“Then he will say to those on his left, ‘Depart from me, you cursed, into the eternal fire prepared for the devil and his angels. For I was hungry and you gave me no food, I was thirsty and you gave me no drink, I was a stranger and you did not welcome me, naked and you did not clothe me, sick and in prison and you did not visit me.’ Then they also will answer, saying, ‘Lord, when did we see you hungry or thirsty or a stranger or naked or sick or in prison, and did not minister to you?’ Then he will answer them, saying, ‘Truly, I say to you, as you did not do it to one of the least of these, you did not do it to me.’ And these will go away into eternal punishment, but the righteous into eternal life.” (Matthew 25:31-46 ESV)

At first glance my picture is brilliantly apt. Life is a stage, we are all actors upon it, and God will judge our lives according to our performance. When that final curtain falls, those on Jesus’ right enter God’s kingdom because of their social consciousness (feeding the hungry, clothing the naked, visiting the ill and prisoner, welcoming the stranger). Those on Jesus’ left flunk out in a big way (their help of those in need was more to smile and send them away). So it seems that our heavenly reward or eternal punishment is the result of our behaviour here on earth.

But something is not quite right with this interpretation. For a start the king calls the ‘kingdom prepared for you’ an inheritance and you really can’t earn an inheritance. And secondly both the sheep and the goats seem mystified by how the King has made his judgement – the sheep didn’t know that they were serving Jesus when they served the people around them and the goats didn’t know they were rejecting Jesus when they didn’t serve those people around them. The king has to explain it to both groups. As you did it to the least you did it to me. As you didn’t do it to the least you didn’t do it to me.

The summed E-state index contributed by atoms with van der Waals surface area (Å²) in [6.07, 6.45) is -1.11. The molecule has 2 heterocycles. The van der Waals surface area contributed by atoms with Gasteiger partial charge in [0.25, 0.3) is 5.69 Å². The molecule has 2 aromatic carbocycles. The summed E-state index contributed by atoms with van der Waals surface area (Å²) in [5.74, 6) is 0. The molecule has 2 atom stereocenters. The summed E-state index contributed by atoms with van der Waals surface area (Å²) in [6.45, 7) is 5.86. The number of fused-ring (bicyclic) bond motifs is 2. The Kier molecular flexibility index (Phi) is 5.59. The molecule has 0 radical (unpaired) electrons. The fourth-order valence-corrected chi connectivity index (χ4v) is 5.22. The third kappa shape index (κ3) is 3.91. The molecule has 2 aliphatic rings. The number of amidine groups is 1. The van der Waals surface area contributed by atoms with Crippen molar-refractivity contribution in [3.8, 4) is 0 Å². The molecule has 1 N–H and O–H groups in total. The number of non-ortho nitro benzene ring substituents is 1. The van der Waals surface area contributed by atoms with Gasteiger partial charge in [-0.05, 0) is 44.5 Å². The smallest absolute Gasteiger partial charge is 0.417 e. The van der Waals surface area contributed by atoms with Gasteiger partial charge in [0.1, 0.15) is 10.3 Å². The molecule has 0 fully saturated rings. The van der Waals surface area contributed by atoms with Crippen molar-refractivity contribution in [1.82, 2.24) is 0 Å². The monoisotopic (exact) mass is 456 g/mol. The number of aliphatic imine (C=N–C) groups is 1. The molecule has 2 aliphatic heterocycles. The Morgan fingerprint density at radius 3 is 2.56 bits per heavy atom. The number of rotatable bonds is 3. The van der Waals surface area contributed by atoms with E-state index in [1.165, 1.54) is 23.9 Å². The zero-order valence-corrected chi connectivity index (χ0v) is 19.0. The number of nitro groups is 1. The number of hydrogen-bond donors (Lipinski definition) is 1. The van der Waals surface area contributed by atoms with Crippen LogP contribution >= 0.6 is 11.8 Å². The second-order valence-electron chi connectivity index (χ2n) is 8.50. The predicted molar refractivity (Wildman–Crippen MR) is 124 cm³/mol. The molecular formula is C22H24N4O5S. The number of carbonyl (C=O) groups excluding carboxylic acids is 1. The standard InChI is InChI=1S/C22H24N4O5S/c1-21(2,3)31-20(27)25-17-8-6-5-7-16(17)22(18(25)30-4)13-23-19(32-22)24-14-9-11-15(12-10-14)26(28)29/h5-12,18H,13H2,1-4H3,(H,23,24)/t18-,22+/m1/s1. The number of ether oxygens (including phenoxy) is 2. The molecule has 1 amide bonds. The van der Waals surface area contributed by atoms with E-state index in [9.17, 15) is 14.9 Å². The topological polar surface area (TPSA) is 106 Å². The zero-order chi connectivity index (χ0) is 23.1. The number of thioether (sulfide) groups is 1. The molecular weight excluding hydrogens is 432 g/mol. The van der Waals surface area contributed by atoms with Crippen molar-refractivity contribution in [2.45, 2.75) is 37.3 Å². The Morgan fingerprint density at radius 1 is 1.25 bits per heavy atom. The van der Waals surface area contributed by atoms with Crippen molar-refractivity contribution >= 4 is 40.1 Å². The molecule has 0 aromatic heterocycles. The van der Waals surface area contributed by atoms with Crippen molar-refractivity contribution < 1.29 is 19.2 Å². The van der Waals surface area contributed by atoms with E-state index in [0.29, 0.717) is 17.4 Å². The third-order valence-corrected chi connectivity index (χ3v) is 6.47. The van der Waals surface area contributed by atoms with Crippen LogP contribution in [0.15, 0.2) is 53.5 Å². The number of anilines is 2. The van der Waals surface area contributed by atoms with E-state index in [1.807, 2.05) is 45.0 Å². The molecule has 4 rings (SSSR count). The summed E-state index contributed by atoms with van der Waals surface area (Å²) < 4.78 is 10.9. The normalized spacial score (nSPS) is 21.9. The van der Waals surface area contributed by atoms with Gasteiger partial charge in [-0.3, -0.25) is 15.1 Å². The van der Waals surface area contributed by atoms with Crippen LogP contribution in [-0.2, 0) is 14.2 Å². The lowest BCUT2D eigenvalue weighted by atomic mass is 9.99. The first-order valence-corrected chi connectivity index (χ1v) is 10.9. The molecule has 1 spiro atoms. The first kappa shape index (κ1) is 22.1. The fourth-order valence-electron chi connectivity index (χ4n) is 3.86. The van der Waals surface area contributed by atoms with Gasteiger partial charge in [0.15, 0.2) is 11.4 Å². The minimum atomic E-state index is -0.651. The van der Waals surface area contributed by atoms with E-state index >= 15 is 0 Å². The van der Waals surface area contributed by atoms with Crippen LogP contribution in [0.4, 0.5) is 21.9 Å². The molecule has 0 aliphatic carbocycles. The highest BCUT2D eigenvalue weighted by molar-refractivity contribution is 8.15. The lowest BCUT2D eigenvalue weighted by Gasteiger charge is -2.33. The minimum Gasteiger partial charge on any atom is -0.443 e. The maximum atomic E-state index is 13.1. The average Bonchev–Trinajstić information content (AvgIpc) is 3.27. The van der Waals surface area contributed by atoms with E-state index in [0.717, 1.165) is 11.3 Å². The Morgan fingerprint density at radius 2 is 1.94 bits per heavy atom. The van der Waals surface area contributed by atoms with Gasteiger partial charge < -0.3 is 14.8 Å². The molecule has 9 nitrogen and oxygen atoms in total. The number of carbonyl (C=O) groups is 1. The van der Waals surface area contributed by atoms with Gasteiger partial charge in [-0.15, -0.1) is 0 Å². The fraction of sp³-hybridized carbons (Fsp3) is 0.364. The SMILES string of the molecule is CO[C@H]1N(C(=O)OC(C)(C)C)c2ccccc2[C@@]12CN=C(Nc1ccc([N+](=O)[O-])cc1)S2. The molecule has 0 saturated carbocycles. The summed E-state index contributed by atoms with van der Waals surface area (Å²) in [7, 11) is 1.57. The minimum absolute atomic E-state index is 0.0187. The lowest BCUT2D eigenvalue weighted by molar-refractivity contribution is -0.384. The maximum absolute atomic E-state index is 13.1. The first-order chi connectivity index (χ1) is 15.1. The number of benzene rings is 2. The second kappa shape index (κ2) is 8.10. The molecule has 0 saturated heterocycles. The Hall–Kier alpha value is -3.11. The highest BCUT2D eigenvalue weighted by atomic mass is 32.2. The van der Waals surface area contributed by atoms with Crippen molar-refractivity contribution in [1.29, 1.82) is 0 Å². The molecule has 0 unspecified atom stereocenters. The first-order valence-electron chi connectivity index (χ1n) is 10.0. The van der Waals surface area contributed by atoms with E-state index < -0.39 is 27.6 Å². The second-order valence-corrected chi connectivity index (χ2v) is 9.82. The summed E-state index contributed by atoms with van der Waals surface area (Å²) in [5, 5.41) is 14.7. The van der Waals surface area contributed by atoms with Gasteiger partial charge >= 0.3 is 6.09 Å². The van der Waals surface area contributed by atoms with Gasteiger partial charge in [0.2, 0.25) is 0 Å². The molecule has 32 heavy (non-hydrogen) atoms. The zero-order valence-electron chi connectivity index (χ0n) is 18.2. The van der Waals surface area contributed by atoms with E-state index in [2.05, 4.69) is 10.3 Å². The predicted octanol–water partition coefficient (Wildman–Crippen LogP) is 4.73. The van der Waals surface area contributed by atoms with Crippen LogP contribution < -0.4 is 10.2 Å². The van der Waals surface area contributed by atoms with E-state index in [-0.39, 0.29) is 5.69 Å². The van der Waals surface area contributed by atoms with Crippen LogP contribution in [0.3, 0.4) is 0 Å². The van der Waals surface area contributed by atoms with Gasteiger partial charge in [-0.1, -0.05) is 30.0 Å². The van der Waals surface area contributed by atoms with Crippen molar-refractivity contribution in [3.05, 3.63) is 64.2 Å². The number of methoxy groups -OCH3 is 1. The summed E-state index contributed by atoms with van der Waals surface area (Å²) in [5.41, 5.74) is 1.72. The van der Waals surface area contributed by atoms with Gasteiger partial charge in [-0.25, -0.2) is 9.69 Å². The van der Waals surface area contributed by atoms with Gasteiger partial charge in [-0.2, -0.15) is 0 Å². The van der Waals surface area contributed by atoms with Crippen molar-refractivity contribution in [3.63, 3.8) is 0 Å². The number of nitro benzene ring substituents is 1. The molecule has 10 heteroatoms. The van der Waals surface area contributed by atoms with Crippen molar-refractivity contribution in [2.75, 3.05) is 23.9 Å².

Upon further reflection we are led to further speculations and questions. If I’ve given a cup of water to a thirsty person will I be a sheep? If I don’t give someone a drink am I a goat? Do I have to give drinks to the whole world or will just a few drinks do? What standard of social consciousness and humanitarian care is required by this king? Is it true that the goats have never performed an act of kindness towards another person in their lives? Are they the most cruel of people? When you stop and think through this scene you may be left none the wiser. At first glance the whole scene smacks of works righteousness. Yet Jesus made it clear that it is a picture of the Last Judgement, the final curtain in the drama of life – but possibly we may have lost the plot.